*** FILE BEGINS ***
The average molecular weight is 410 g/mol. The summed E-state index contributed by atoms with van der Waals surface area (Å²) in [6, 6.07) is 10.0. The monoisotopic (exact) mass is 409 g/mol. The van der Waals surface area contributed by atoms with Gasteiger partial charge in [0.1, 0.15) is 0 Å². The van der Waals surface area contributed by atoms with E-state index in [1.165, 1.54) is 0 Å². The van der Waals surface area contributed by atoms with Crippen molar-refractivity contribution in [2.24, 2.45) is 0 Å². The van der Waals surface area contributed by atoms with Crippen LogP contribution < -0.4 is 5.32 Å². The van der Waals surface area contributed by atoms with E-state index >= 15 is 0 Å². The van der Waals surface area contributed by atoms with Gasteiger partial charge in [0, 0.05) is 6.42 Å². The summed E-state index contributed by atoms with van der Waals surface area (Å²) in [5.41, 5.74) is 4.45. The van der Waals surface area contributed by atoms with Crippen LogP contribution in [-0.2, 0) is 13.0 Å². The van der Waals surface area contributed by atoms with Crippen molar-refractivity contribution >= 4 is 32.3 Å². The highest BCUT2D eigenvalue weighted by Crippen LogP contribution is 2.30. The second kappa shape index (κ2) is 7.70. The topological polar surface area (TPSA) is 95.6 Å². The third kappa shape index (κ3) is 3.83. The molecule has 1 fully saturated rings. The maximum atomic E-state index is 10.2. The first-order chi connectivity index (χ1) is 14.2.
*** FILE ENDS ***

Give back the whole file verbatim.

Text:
The average molecular weight is 410 g/mol. The summed E-state index contributed by atoms with van der Waals surface area (Å²) in [6, 6.07) is 10.0. The monoisotopic (exact) mass is 409 g/mol. The van der Waals surface area contributed by atoms with Gasteiger partial charge in [0.1, 0.15) is 0 Å². The van der Waals surface area contributed by atoms with E-state index in [1.165, 1.54) is 0 Å². The van der Waals surface area contributed by atoms with Crippen molar-refractivity contribution in [2.24, 2.45) is 0 Å². The van der Waals surface area contributed by atoms with Crippen LogP contribution < -0.4 is 5.32 Å². The van der Waals surface area contributed by atoms with E-state index >= 15 is 0 Å². The van der Waals surface area contributed by atoms with Gasteiger partial charge in [0, 0.05) is 6.42 Å². The summed E-state index contributed by atoms with van der Waals surface area (Å²) in [5.41, 5.74) is 4.45. The van der Waals surface area contributed by atoms with Crippen LogP contribution in [-0.2, 0) is 13.0 Å². The van der Waals surface area contributed by atoms with Crippen molar-refractivity contribution >= 4 is 32.3 Å². The highest BCUT2D eigenvalue weighted by Crippen LogP contribution is 2.30. The second kappa shape index (κ2) is 7.70. The topological polar surface area (TPSA) is 95.6 Å². The third kappa shape index (κ3) is 3.83. The molecule has 1 fully saturated rings. The maximum atomic E-state index is 10.2. The first-order chi connectivity index (χ1) is 14.2.